Last Saturday, in the middle of the Easter holiday, the main highway north of Auckland was closed for 12 hours while police investigated a crime. Twelve hours. True it was a serious crime, a homicide, and a police officer had done the shooting. But 12 hours?
Police say the long closure was "regrettable" but they were just doing their job. Somehow that necessitated closing both sides of SH1 for most of the day after the incident near Puhoi. The death had occurred around 4am. The dead man was reported to have confronted officers with a machete when he was shot dead. The road was not re-opened until 3.55pm.
Thousands of people were hoping to travel north from Auckland that morning. Some would have waited in long lines thinking whatever the police were doing it could not take too long. Many more would have given up and turned away, their plans ruined for the day or the rest of the weekend.
Inspector Trevor Beggs, road policing manager for the Waitemata District, has explained that while a scene investigation for a serious crash normally takes just a couple of hours, a firearms incident is, "a much more complex and difficult scene. We only get one chance to gather evidence and to do the best job we can".
He said, "We had a range of people who came in to the scene, including outside agencies. There were the initial staff who responded, then detective teams, then the photography section, mapping, ESR forensic staff and others. The ESR guys are often in there on their hands and knees looking for vital evidence."
He visited the scene himself and saw staff "under pressure" to get the job done properly. He received half-hourly updates and worked with transport agencies to update them on the status of the road closure. "We wanted to do the best job for everyone concerned," he said. "The family of the deceased of course, the police staff involved and everyone else. We really needed to be in there gathering all the evidence we could."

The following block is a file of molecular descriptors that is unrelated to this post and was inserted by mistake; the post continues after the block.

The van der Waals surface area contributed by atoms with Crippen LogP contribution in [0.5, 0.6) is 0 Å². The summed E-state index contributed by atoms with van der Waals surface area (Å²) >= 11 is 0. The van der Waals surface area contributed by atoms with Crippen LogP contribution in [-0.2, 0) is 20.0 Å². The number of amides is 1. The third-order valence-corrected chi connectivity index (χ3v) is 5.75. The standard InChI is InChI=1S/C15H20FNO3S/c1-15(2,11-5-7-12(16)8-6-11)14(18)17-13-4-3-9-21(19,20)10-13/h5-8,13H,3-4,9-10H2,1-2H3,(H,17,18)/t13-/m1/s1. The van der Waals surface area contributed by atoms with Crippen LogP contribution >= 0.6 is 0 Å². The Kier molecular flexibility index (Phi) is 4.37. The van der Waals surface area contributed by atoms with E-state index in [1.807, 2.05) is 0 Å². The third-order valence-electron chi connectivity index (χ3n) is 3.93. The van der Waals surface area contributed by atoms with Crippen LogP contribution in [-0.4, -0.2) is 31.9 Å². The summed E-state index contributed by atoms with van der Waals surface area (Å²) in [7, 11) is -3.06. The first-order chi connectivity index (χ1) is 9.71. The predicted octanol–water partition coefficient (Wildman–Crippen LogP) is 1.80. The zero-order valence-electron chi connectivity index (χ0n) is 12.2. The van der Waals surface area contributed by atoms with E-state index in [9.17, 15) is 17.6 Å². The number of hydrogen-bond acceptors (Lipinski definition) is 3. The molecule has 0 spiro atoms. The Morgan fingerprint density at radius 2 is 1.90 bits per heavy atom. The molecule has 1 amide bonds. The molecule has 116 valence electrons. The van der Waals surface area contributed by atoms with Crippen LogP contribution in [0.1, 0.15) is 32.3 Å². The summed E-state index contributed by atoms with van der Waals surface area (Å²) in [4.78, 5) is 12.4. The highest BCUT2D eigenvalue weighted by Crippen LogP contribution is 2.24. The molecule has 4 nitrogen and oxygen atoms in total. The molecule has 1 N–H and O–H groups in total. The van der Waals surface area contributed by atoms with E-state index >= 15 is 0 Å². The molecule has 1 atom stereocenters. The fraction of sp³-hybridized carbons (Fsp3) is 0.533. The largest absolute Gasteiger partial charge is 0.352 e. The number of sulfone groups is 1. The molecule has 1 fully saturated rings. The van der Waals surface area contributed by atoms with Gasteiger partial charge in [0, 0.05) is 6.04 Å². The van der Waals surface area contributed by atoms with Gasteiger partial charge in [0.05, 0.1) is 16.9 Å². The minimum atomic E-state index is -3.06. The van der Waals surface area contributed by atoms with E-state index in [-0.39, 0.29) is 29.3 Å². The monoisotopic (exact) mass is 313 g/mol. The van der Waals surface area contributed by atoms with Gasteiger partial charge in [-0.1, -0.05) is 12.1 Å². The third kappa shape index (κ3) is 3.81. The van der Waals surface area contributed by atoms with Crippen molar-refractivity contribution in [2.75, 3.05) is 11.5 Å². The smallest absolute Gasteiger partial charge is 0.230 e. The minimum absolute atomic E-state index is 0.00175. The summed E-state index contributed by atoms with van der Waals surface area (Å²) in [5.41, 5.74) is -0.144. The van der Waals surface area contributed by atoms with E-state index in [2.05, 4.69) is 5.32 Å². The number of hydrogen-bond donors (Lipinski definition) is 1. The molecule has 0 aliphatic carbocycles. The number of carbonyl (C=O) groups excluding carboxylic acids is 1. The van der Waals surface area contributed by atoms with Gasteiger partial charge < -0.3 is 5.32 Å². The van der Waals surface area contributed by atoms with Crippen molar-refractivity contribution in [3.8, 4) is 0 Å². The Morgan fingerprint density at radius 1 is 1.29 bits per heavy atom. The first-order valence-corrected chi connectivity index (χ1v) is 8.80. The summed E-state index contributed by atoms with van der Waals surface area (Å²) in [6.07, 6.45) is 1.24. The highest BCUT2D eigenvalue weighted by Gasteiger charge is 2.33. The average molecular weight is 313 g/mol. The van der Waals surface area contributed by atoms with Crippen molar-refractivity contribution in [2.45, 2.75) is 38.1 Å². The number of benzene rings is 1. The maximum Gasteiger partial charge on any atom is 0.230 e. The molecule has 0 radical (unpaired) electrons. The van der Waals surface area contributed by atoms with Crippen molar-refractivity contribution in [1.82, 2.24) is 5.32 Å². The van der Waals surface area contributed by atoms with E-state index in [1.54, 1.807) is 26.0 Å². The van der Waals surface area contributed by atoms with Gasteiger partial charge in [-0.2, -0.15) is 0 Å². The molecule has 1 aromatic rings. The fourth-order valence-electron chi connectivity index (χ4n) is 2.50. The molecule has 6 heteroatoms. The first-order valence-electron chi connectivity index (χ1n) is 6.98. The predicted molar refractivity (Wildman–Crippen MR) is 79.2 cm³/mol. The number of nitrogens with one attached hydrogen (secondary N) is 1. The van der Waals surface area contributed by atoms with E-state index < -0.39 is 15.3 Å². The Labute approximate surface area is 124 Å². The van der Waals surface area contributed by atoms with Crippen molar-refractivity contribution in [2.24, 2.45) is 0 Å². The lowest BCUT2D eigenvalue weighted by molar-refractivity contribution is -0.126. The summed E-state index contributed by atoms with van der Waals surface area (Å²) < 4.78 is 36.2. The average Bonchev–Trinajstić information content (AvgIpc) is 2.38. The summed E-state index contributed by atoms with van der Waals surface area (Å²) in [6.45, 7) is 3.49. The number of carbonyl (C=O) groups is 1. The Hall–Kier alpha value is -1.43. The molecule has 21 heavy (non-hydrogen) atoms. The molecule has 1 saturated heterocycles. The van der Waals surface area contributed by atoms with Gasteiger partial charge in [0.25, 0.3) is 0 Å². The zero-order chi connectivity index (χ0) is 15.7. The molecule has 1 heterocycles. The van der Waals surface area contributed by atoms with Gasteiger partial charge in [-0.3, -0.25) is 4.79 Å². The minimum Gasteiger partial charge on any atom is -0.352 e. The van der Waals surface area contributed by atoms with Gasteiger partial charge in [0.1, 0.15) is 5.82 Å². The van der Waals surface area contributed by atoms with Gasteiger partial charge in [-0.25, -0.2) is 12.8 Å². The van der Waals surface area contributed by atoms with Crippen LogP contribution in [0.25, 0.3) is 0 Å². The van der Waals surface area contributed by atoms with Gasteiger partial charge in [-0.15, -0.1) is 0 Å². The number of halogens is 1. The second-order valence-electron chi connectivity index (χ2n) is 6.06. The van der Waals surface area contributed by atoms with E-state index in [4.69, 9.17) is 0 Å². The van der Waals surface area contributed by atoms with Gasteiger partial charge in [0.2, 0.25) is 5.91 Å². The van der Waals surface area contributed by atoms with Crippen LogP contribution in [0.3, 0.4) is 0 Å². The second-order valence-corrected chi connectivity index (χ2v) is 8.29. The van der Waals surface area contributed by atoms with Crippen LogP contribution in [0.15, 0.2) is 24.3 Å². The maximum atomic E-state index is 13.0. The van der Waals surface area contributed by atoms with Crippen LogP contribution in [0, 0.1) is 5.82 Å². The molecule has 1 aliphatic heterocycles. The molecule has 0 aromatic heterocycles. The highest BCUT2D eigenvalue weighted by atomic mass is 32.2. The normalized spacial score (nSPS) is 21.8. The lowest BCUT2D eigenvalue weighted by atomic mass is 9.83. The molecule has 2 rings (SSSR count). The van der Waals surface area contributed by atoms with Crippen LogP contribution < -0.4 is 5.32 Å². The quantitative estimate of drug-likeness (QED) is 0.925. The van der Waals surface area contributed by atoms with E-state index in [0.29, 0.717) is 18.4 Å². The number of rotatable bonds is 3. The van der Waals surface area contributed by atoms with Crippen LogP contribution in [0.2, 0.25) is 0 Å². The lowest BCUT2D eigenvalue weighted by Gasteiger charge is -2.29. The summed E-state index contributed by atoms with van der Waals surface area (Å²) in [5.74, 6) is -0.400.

We should spare some sympathy for those in charge of the investigation. If they do not conduct the exercise completely by the book they are liable to be taken to task at a trial or a coroner's inquiry, or in this case, the Independent Police Conduct Authority. The repercussions for them will outweigh the inconvenience to thousands of travellers waiting for them to finish their work.
Criminal investigation is important, especially when a police officer has fired a fatal shot, but the rights of other people are important too. When the police find themselves with a crime scene on a main highway with no alternative route nearby, they can surely do what they need to do while allowing a controlled lane of traffic through.
What would have happened if this incident had occurred on a weekday on the Auckland Harbour Bridge? Or, as a Newstalk ZB host suggested on Saturday, at Auckland Airport? Would the bridge or the airport be closed for 12 hours?
Only the police know whether their procedures could be more flexible. But in situations such as they and the public faced last Saturday, there has to be a better way.